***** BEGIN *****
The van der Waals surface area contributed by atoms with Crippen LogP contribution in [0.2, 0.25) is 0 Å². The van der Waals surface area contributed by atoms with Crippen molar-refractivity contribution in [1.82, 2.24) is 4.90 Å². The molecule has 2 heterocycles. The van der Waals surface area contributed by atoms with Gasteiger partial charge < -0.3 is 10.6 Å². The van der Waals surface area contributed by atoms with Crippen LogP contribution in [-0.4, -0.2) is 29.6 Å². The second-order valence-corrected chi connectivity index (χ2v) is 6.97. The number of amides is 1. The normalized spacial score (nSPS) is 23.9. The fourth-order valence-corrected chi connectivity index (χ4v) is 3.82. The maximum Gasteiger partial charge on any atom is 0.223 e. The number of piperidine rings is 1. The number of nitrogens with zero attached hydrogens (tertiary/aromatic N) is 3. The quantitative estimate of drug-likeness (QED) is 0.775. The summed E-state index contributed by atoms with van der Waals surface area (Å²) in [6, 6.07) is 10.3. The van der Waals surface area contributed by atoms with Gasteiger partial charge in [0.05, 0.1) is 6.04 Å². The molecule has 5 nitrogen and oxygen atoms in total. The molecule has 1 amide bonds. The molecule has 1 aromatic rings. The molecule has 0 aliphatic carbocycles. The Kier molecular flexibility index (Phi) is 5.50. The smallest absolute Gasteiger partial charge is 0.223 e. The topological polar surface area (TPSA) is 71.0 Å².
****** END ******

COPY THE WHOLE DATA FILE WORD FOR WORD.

The van der Waals surface area contributed by atoms with Crippen LogP contribution in [0.2, 0.25) is 0 Å². The van der Waals surface area contributed by atoms with Crippen molar-refractivity contribution in [1.82, 2.24) is 4.90 Å². The molecule has 2 heterocycles. The van der Waals surface area contributed by atoms with Gasteiger partial charge < -0.3 is 10.6 Å². The van der Waals surface area contributed by atoms with Crippen LogP contribution in [-0.4, -0.2) is 29.6 Å². The second-order valence-corrected chi connectivity index (χ2v) is 6.97. The number of amides is 1. The normalized spacial score (nSPS) is 23.9. The fourth-order valence-corrected chi connectivity index (χ4v) is 3.82. The maximum Gasteiger partial charge on any atom is 0.223 e. The number of piperidine rings is 1. The number of nitrogens with zero attached hydrogens (tertiary/aromatic N) is 3. The quantitative estimate of drug-likeness (QED) is 0.775. The summed E-state index contributed by atoms with van der Waals surface area (Å²) in [6, 6.07) is 10.3. The van der Waals surface area contributed by atoms with Gasteiger partial charge in [0.05, 0.1) is 6.04 Å². The molecule has 5 nitrogen and oxygen atoms in total. The molecule has 1 amide bonds. The molecule has 1 aromatic rings. The molecule has 0 aliphatic carbocycles. The Kier molecular flexibility index (Phi) is 5.50. The smallest absolute Gasteiger partial charge is 0.223 e. The topological polar surface area (TPSA) is 71.0 Å².